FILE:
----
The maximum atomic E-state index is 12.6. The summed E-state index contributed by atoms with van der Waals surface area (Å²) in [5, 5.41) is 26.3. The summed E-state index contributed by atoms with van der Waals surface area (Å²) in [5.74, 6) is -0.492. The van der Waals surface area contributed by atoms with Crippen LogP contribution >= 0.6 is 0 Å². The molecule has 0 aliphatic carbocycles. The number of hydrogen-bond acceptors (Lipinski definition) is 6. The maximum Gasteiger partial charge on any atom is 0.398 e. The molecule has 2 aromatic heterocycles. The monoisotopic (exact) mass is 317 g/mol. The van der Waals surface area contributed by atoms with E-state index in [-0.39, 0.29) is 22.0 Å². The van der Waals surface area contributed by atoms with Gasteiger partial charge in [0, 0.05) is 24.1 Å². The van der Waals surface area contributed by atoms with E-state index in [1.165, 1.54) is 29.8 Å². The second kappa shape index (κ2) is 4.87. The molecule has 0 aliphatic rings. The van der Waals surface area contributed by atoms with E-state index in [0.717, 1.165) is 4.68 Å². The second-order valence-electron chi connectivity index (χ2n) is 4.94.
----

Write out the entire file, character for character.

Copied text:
The maximum atomic E-state index is 12.6. The summed E-state index contributed by atoms with van der Waals surface area (Å²) in [5, 5.41) is 26.3. The summed E-state index contributed by atoms with van der Waals surface area (Å²) in [5.74, 6) is -0.492. The van der Waals surface area contributed by atoms with Crippen LogP contribution >= 0.6 is 0 Å². The molecule has 0 aliphatic carbocycles. The number of hydrogen-bond acceptors (Lipinski definition) is 6. The maximum Gasteiger partial charge on any atom is 0.398 e. The molecule has 2 aromatic heterocycles. The monoisotopic (exact) mass is 317 g/mol. The van der Waals surface area contributed by atoms with E-state index in [-0.39, 0.29) is 22.0 Å². The van der Waals surface area contributed by atoms with Gasteiger partial charge in [0, 0.05) is 24.1 Å². The van der Waals surface area contributed by atoms with E-state index in [1.165, 1.54) is 29.8 Å². The second kappa shape index (κ2) is 4.87. The molecule has 0 aliphatic rings. The van der Waals surface area contributed by atoms with E-state index in [0.717, 1.165) is 4.68 Å². The second-order valence-electron chi connectivity index (χ2n) is 4.94.